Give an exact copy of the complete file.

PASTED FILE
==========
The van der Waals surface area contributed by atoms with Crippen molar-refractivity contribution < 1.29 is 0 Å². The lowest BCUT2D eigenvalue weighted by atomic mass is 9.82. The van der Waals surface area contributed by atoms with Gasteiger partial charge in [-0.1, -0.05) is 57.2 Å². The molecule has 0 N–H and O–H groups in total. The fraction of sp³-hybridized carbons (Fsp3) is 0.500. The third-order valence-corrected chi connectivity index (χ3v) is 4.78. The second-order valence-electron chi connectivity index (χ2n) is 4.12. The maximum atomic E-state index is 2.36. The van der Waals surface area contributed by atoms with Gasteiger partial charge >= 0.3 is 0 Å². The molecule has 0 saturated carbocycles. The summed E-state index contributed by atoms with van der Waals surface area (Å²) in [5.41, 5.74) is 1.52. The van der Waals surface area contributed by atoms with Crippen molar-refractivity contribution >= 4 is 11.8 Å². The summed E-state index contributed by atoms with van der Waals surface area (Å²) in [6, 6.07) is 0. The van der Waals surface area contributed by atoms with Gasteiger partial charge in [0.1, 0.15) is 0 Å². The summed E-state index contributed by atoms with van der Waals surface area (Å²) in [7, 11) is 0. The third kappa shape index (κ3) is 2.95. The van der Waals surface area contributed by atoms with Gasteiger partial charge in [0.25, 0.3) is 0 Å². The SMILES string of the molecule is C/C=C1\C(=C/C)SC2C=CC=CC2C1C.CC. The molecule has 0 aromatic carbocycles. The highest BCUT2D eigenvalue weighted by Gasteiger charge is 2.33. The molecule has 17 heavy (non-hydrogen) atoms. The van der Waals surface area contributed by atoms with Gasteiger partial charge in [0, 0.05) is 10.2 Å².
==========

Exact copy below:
The van der Waals surface area contributed by atoms with Crippen molar-refractivity contribution < 1.29 is 0 Å². The lowest BCUT2D eigenvalue weighted by atomic mass is 9.82. The van der Waals surface area contributed by atoms with Gasteiger partial charge in [-0.1, -0.05) is 57.2 Å². The molecule has 0 N–H and O–H groups in total. The fraction of sp³-hybridized carbons (Fsp3) is 0.500. The third-order valence-corrected chi connectivity index (χ3v) is 4.78. The second-order valence-electron chi connectivity index (χ2n) is 4.12. The maximum atomic E-state index is 2.36. The van der Waals surface area contributed by atoms with Gasteiger partial charge >= 0.3 is 0 Å². The molecule has 0 saturated carbocycles. The summed E-state index contributed by atoms with van der Waals surface area (Å²) in [5.41, 5.74) is 1.52. The van der Waals surface area contributed by atoms with Crippen molar-refractivity contribution >= 4 is 11.8 Å². The summed E-state index contributed by atoms with van der Waals surface area (Å²) in [6, 6.07) is 0. The van der Waals surface area contributed by atoms with Gasteiger partial charge in [0.1, 0.15) is 0 Å². The summed E-state index contributed by atoms with van der Waals surface area (Å²) in [7, 11) is 0. The third kappa shape index (κ3) is 2.95. The van der Waals surface area contributed by atoms with Gasteiger partial charge in [0.25, 0.3) is 0 Å². The SMILES string of the molecule is C/C=C1\C(=C/C)SC2C=CC=CC2C1C.CC. The molecule has 0 aromatic carbocycles. The highest BCUT2D eigenvalue weighted by Gasteiger charge is 2.33. The molecule has 17 heavy (non-hydrogen) atoms. The van der Waals surface area contributed by atoms with Gasteiger partial charge in [0, 0.05) is 10.2 Å².